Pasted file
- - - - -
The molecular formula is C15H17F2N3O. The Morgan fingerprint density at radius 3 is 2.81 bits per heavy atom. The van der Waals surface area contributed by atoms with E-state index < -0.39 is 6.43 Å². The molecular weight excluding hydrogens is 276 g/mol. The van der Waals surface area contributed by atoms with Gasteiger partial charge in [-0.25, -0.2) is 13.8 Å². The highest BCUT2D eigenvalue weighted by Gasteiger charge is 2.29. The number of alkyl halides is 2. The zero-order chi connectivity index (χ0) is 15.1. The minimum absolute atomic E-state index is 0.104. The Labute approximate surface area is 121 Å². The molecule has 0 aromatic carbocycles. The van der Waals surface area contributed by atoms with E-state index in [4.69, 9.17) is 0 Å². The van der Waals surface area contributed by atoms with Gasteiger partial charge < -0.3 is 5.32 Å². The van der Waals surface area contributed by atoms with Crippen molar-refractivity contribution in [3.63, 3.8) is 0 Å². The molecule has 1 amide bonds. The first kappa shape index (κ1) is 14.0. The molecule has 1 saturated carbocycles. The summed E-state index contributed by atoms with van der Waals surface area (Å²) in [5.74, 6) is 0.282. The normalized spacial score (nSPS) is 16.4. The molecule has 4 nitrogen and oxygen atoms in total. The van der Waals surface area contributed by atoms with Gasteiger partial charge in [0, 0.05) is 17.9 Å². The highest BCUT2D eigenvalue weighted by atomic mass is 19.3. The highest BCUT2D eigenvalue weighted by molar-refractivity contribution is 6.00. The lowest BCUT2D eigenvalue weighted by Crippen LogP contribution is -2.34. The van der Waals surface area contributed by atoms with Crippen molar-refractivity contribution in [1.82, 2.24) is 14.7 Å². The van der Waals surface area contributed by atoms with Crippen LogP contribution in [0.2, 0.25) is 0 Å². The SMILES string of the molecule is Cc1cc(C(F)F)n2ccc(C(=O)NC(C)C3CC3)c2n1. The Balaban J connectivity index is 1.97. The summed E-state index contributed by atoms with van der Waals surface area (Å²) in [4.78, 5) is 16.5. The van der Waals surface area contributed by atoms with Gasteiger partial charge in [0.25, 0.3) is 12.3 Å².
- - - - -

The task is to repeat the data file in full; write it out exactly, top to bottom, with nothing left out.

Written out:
The molecular formula is C15H17F2N3O. The Morgan fingerprint density at radius 3 is 2.81 bits per heavy atom. The van der Waals surface area contributed by atoms with E-state index < -0.39 is 6.43 Å². The molecular weight excluding hydrogens is 276 g/mol. The van der Waals surface area contributed by atoms with Gasteiger partial charge in [-0.25, -0.2) is 13.8 Å². The highest BCUT2D eigenvalue weighted by Gasteiger charge is 2.29. The number of alkyl halides is 2. The zero-order chi connectivity index (χ0) is 15.1. The minimum absolute atomic E-state index is 0.104. The Labute approximate surface area is 121 Å². The molecule has 0 aromatic carbocycles. The van der Waals surface area contributed by atoms with E-state index in [4.69, 9.17) is 0 Å². The van der Waals surface area contributed by atoms with Gasteiger partial charge < -0.3 is 5.32 Å². The van der Waals surface area contributed by atoms with Crippen molar-refractivity contribution in [3.63, 3.8) is 0 Å². The molecule has 1 amide bonds. The first kappa shape index (κ1) is 14.0. The molecule has 1 saturated carbocycles. The summed E-state index contributed by atoms with van der Waals surface area (Å²) in [5.74, 6) is 0.282. The normalized spacial score (nSPS) is 16.4. The molecule has 4 nitrogen and oxygen atoms in total. The van der Waals surface area contributed by atoms with Gasteiger partial charge in [0, 0.05) is 17.9 Å². The highest BCUT2D eigenvalue weighted by atomic mass is 19.3. The highest BCUT2D eigenvalue weighted by molar-refractivity contribution is 6.00. The lowest BCUT2D eigenvalue weighted by Crippen LogP contribution is -2.34. The van der Waals surface area contributed by atoms with Crippen molar-refractivity contribution in [1.82, 2.24) is 14.7 Å². The van der Waals surface area contributed by atoms with Crippen LogP contribution in [0.2, 0.25) is 0 Å². The SMILES string of the molecule is Cc1cc(C(F)F)n2ccc(C(=O)NC(C)C3CC3)c2n1. The Balaban J connectivity index is 1.97. The summed E-state index contributed by atoms with van der Waals surface area (Å²) in [4.78, 5) is 16.5. The van der Waals surface area contributed by atoms with Gasteiger partial charge in [0.25, 0.3) is 12.3 Å².